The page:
Hesquiat Peninsula Trail, a.k.a. Escalante Trail - Page 2 - ClubTread Community

User Tag List

Reply
 
LinkBack Thread Tools
post #16 of (permalink) Old 07-08-2008, 01:52 PM
Ed
Headed for the Mountains
 
Join Date: Feb 2003
Location: Burnaby, B.C., Canada.
Posts: 194
Default

I will be heading out for this one on August 5th so I hope to see your report as well.
Quote:
quote:Originally posted by wendy1355

Will do as soon as I figure out how!
Ed is offline  
Sponsored Links
Advertisement
 
post #17 of (permalink) Old 07-08-2008, 08:22 PM
Super Moderator
 
KARVITK's Avatar
 
Join Date: Apr 2005
Location: Abbotsford, B.C., Canada.
Interest: Hiking, Snowshoeing, and Photography. Enjoying the outdoors fresh air and fitness experience.
Posts: 17,919
Default

Quote:
quote:Originally posted by wendy1355

Will do as soon as I figure out how!
Wendy

Also looking forward to your report of your adventure. All you need to do is click on new topic under this forum. And then insert your pics using one of the icons..

K
KARVITK is offline  
post #18 of (permalink) Old 07-09-2008, 06:42 PM
 
Join Date: Mar 2003
Posts: 2,615
Default

Damn straight Eddie - This one is gonna be fun! Watch for a new trip report soon CT'ers!
Hiking_nut is offline  
Sponsored Links
Advertisement
 
post #19 of (permalink) Old 07-10-2008, 09:43 AM
 
Join Date: Jun 2008
Posts: 14
Default

Here's some reading in the meantime! You will no doubt smell this - there's not much left to see.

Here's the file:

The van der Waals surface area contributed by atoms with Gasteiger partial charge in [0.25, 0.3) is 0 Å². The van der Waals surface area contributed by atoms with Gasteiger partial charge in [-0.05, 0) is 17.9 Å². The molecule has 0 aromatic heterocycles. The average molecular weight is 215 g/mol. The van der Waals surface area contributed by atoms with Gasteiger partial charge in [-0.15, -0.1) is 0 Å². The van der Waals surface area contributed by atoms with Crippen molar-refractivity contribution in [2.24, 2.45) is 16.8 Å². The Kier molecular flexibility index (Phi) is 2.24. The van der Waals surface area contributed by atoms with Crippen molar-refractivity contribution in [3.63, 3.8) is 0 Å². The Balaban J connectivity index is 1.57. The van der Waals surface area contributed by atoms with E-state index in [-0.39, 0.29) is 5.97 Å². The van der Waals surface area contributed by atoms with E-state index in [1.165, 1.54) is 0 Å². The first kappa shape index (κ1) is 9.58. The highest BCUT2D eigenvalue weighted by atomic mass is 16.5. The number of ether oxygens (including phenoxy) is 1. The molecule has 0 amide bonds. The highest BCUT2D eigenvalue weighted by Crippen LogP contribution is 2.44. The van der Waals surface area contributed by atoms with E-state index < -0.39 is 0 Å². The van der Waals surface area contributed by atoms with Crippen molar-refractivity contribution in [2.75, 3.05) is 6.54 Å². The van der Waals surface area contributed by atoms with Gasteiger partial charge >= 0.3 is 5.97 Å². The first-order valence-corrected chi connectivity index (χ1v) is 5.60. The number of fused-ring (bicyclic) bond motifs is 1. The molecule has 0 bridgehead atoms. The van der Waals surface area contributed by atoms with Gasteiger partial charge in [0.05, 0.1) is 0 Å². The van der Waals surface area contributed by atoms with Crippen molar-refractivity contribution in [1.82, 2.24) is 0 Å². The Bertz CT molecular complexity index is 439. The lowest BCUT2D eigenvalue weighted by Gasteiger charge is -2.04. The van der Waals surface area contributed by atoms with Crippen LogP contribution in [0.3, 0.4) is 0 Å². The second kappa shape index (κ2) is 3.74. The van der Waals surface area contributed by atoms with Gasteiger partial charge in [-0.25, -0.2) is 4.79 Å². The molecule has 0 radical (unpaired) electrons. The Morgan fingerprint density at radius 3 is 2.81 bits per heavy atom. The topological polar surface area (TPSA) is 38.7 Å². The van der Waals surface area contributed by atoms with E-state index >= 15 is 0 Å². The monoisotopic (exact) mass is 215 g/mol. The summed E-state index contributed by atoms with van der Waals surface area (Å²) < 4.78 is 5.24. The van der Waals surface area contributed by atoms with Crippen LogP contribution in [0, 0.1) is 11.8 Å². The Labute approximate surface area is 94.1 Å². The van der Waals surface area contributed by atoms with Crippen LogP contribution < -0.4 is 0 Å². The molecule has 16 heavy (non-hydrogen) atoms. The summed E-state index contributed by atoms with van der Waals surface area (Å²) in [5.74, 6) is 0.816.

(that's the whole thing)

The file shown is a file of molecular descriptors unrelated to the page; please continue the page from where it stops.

Wendy


Drift whale on Hesquiaht Beach
by Dianne Ignace and Katie Beach, Tofino


Nearly every morning, Dave Ignace (Mushguy) walks the beaches near his home in Hesquiaht Harbour, keeping an eye out for the constant changes affecting his ancestors' traditional territories. He is used to finding things washed up on the beach, but on April 8, the tide brought in something very surprising. Mushguy discovered a 47 foot sperm whale on the flats on the west end of Hesquiaht Harbour. The whale was fairly fresh, an exciting gift from the sea. In the time of traditional Hesquiaht whalers, a fresh drift whale would have been a cause for celebration and feasting. However, with a waning interest in the consumption of whale, the find was instead a great opportunity for research purposes. Biologists from DFO Pacific Biological Station in Nanaimo were notified and arrangements made to do a necropsy in order to discover the cause of death. Whales do periodically wash up on the coast of British Columbia, but what caught everyone's attention this time was that sperm whales are not a common species to find in these waters. DFO's Marine Mammal Incident Coordinator Lisa Spaven explains that "Sperm whales are very deep diving animals and inhabit the waters just off the continental shelf. So when they do die, rarely do they make it all the way to shore". However, according to DFO, this animal was one of several sperm whales to have washed up along North America's coast in the past few months, and this is a mystery worth investigating. The uniqueness of this occurrence was another reason that the Ignace's were quick to report the carcass. "If it's a disease that killed the whale, we worry about the disease spreading to the scavengers of the carcass" said Dianne, noting that eagles have begun to feast on the whale, and wolves will be close behind.